But no Old Timer’s Day in recent memory has been quite the celebration of a single former star as is the case this year, and that is surely part of the reason for the crowd that now fills all three decks as the introductions begin. From role players to All-Stars to Hall of Famers, each attendee makes his way from the first base dugout to rows of chairs set up in the infield as cheers rain down. Special ovations are given to the two oldest former players in attendance, 89-year-old Don Larsen and 94-year-old Bobby Brown. At first it looks like Larsen will be forced to remain in a wheelchair, but at the first base line he rises and, with the aid of a walker, slowly makes the trek out to his seat. Minutes later Brown, the last surviving member of the 1947 championship team and a former American League president after his playing days with the Yankees, climbs the steps of the dugout and unassisted, walks slowly but determinedly out to join Larsen and the other former players.

This year though, even honoring the oldest in attendance is but prelude. For the loudest and longest cheers are reserved for the final former player to have his name called. Five and a half years after throwing his final pitch and just over a month before he becomes the first player ever to be inducted in the Hall of Fame on a unanimous vote, Mariano Rivera’s name can scarcely be heard over the Stadium speakers, drowned out by the roars from thousands of throats. The repetitive chanting of Rivera’s first name, broken into its four distinct syllables, washes from the stands across the field and echoes back upon itself as the all-time major league saves leader acknowledges the adulation.

Were that the limit of his role on this day it would be enough to sate the fans, but the little exhibition contest could not have been scripted any better for both Rivera and his fans. As his signature introductory song “Enter Sandman” blares from the speakers, he emerges from the dugout to relieve David Cone in the 1st inning and needs just a single pitch to induce a double-play grounder by O’Neill to end the frame. Rivera will pitch again in the 4th and final inning, recording a save – of course – and in between his two mound visits he patrols center field, fulfilling a dream from his playing days. There he makes a nice running catch of a fly ball hit by Luis Sojo. Then he steps to the plate and laces a line drive into right center field. The shot into the gap skips by both outfielders and rolls all the way to the fence. By the time it is retrieved and relayed back into the infield, Rivera has rounded third and is well on his way to home. He crosses the plate standing up with that rarest of batting feats, an inside-the-park home run, and fans in every section are on their feet screaming their approval.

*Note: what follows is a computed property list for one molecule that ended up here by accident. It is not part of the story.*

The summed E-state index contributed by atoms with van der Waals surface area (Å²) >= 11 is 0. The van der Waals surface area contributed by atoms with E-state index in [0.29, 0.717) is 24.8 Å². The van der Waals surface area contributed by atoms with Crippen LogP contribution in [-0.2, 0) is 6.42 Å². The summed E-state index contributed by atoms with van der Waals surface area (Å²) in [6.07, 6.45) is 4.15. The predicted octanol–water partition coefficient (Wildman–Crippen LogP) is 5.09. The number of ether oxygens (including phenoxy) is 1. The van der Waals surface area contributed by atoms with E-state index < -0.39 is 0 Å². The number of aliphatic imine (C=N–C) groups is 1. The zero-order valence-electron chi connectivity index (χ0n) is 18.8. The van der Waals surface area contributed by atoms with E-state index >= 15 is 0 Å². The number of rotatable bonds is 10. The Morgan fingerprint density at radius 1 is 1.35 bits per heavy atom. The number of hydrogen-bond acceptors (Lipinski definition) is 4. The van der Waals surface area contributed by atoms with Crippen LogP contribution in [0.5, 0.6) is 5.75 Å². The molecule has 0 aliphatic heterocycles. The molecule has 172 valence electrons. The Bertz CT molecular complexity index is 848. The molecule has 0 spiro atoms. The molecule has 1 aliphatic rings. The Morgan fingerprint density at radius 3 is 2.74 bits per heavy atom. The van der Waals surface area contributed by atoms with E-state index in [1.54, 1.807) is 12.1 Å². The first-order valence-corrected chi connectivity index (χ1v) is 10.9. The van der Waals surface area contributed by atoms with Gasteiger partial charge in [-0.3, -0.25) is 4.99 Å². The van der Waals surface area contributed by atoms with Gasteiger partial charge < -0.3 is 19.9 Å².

Next summer will bring another Old Timer’s Day, and this celebration that is as much a part of the Yankees’ schedule as Opening Day will surely continue for many years to come. But for those who were there on Sunday, little more than a month before the unveiling of his Cooperstown plaque, this year’s event will always be remembered as Mariano’s day.


  1. A nice tribute, Mike—yours and the fans.

    • Thanks very much Allan. I was happy that I had the chance to be there.